Here is my usual Sunday posting resuming our pilgrimage together through Lent, using my book The Word in the Wilderness I am once again posting recordings of me reading all of this week’s poems together with the texts of the poems themselves.
The image above is once again kindly provided by Lancia Smith
Now, in Passiontide, Christ becomes all the more visibly, our companion. We walk with him and see him face and overcome our own worst fears, we see him take on, in us and for us, the pain the frailty, the fear the failure, and the death itself that haunt and shadow our life. We stay with him through his Good Friday as he stays with us through ours, so that when Easter dawns we also share with him, and he bestows abundantly on us, the new life and light which death can never overcome and swallow for it, indeed has overcome and swallowed up death. In this section we will pay particular attention to Gethsemane and the agony in the garden, through a sequence of four linked poems, starting with Herbert’s poem ‘The Agony’, and moving then to Rowan Williams’ poem ‘Gethsemane’ which has the same setting and draws on Herbert’s poem. This is followed by two Hopkins’ poems that also seem to be in close contact with the Rowan Williams poem. All four poems turn on the press and pressure, of Gethsemane understood as an oil press, releasing God’s mercy into the world.
But we begin, on Sunday with Edwin Muir’s beautiful poem The Incarnate One
The windless northern surge, the sea-gull’s scream,
And Calvin’s kirk crowning the barren brae.
I think of Giotto the Tuscan shepherd’s dream,
Christ, man and creature in their inner day.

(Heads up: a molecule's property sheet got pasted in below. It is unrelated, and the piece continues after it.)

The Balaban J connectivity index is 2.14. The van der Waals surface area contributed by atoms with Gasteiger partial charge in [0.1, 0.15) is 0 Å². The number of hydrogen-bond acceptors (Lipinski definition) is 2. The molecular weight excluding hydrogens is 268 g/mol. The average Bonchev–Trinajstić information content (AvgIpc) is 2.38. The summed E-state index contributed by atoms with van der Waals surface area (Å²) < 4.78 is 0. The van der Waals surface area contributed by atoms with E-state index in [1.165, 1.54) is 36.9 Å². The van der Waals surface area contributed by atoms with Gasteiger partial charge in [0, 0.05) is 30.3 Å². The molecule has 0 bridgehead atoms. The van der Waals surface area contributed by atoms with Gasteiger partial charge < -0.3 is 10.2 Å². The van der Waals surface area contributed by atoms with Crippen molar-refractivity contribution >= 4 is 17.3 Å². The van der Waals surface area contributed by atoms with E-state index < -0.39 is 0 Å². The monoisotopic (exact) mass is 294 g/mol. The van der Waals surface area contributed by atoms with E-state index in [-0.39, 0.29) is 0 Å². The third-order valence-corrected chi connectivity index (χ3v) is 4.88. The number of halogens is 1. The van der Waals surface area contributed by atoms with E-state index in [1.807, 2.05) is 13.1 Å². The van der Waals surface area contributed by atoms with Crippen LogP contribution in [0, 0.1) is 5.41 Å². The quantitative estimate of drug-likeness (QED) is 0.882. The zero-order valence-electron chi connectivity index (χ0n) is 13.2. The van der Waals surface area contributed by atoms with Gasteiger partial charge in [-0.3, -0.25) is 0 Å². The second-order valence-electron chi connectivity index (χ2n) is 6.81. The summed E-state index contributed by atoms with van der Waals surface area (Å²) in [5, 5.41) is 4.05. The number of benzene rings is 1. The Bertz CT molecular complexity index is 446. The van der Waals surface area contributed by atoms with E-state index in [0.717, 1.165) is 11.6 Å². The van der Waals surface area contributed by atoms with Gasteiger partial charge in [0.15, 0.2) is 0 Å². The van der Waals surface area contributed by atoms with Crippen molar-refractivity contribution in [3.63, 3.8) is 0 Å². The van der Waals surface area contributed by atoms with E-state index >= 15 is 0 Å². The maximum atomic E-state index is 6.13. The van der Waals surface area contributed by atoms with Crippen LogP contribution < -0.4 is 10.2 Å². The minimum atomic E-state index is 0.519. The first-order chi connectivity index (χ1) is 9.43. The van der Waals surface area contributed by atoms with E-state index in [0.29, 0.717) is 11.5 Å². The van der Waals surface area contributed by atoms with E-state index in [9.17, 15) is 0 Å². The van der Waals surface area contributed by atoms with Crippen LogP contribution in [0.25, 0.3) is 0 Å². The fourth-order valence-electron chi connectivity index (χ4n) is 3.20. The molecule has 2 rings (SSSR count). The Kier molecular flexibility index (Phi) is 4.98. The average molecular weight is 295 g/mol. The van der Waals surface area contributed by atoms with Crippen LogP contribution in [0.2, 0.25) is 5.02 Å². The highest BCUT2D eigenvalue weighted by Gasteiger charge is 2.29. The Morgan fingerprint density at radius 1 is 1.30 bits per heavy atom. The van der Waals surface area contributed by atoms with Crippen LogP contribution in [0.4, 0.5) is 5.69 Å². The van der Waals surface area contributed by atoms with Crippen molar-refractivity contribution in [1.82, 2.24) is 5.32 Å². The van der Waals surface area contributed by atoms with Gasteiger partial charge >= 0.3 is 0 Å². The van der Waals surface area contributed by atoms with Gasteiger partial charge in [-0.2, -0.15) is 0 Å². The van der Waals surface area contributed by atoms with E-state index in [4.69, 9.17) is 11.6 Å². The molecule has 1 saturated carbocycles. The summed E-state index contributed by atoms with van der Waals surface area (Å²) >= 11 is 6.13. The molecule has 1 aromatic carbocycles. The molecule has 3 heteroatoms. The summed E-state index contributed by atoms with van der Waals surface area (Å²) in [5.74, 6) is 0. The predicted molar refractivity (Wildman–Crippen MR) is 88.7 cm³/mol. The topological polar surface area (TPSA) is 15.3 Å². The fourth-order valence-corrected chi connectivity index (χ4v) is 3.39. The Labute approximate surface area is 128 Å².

How could our race betray
The Image, and the Incarnate One unmake
Who chose this form and fashion for our sake?
The Word made flesh here is made word again
A word made word in flourish and arrogant crook.
See there King Calvin with his iron pen,
And God three angry letters in a book,
And there the logical hook
On which the Mystery is impaled and bent
Into an ideological argument.
There’s better gospel in man’s natural tongue,
And truer sight was theirs outside the Law
Who saw the far side of the Cross among
The archaic peoples in their ancient awe,
In ignorant wonder saw
The wooden cross-tree on the bare hillside,
Not knowing that there a God suffered and died.
The fleshless word, growing, will bring us down,
Pagan and Christian man alike will fall,
The auguries say, the white and black and brown,
The merry and the sad, theorist, lover, all
Invisibly will fall:
Abstract calamity, save for those who can
Build their cold empire on the abstract man.
A soft breeze stirs and all my thoughts are blown
Far out to sea and lost. Yet I know well
The bloodless word will battle for its own
Invisibly in brain and nerve and cell.
The generations tell
Their personal tale: the One has far to go
Past the mirages and the murdering snow.
In the middle of the world, in the centre
Of the polluted heart of man, a midden;
A stake stemmed in the rubbish
From lipless jaws, Adam’s skull
Gasped up through the garbage:
‘I lie in the discarded dross of history,
Ground down again to the red dust,
The obliterated image. Create me.’
From lips cracked with thirst, the voice
That sounded once over the billows of chaos
When the royal banners advanced,